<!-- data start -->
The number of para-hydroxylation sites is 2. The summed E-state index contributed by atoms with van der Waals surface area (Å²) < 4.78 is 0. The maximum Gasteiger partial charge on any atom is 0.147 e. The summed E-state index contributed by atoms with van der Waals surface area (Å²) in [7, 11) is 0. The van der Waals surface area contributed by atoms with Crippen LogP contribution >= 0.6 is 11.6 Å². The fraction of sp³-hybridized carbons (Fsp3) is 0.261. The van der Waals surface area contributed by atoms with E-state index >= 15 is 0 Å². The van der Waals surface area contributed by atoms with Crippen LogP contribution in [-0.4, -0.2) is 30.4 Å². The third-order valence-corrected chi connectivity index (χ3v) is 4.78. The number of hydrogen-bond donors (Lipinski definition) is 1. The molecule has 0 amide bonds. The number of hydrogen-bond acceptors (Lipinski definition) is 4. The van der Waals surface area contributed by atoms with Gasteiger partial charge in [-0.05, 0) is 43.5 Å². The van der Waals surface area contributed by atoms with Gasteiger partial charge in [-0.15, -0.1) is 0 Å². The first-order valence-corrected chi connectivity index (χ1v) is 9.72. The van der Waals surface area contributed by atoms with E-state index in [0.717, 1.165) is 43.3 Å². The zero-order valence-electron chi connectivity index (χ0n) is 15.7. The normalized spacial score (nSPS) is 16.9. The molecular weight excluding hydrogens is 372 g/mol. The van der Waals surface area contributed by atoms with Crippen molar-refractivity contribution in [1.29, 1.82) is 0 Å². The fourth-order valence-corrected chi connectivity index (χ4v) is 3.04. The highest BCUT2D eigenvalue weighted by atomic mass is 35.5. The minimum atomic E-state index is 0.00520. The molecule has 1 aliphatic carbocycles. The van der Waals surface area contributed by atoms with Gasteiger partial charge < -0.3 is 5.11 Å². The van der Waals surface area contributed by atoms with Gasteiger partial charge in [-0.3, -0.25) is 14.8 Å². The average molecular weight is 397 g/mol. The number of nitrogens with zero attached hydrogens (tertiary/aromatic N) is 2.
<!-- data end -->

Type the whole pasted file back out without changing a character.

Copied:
The number of para-hydroxylation sites is 2. The summed E-state index contributed by atoms with van der Waals surface area (Å²) < 4.78 is 0. The maximum Gasteiger partial charge on any atom is 0.147 e. The summed E-state index contributed by atoms with van der Waals surface area (Å²) in [7, 11) is 0. The van der Waals surface area contributed by atoms with Crippen LogP contribution >= 0.6 is 11.6 Å². The fraction of sp³-hybridized carbons (Fsp3) is 0.261. The van der Waals surface area contributed by atoms with E-state index >= 15 is 0 Å². The van der Waals surface area contributed by atoms with Crippen LogP contribution in [-0.4, -0.2) is 30.4 Å². The third-order valence-corrected chi connectivity index (χ3v) is 4.78. The number of hydrogen-bond donors (Lipinski definition) is 1. The molecule has 0 amide bonds. The number of hydrogen-bond acceptors (Lipinski definition) is 4. The van der Waals surface area contributed by atoms with Gasteiger partial charge in [-0.05, 0) is 43.5 Å². The van der Waals surface area contributed by atoms with Gasteiger partial charge in [-0.15, -0.1) is 0 Å². The first-order valence-corrected chi connectivity index (χ1v) is 9.72. The van der Waals surface area contributed by atoms with E-state index in [0.717, 1.165) is 43.3 Å². The zero-order valence-electron chi connectivity index (χ0n) is 15.7. The normalized spacial score (nSPS) is 16.9. The molecular weight excluding hydrogens is 372 g/mol. The van der Waals surface area contributed by atoms with Crippen molar-refractivity contribution in [1.29, 1.82) is 0 Å². The fourth-order valence-corrected chi connectivity index (χ4v) is 3.04. The highest BCUT2D eigenvalue weighted by atomic mass is 35.5. The minimum atomic E-state index is 0.00520. The molecule has 1 aliphatic carbocycles. The van der Waals surface area contributed by atoms with Gasteiger partial charge < -0.3 is 5.11 Å². The van der Waals surface area contributed by atoms with Gasteiger partial charge in [-0.3, -0.25) is 14.8 Å². The average molecular weight is 397 g/mol. The number of nitrogens with zero attached hydrogens (tertiary/aromatic N) is 2.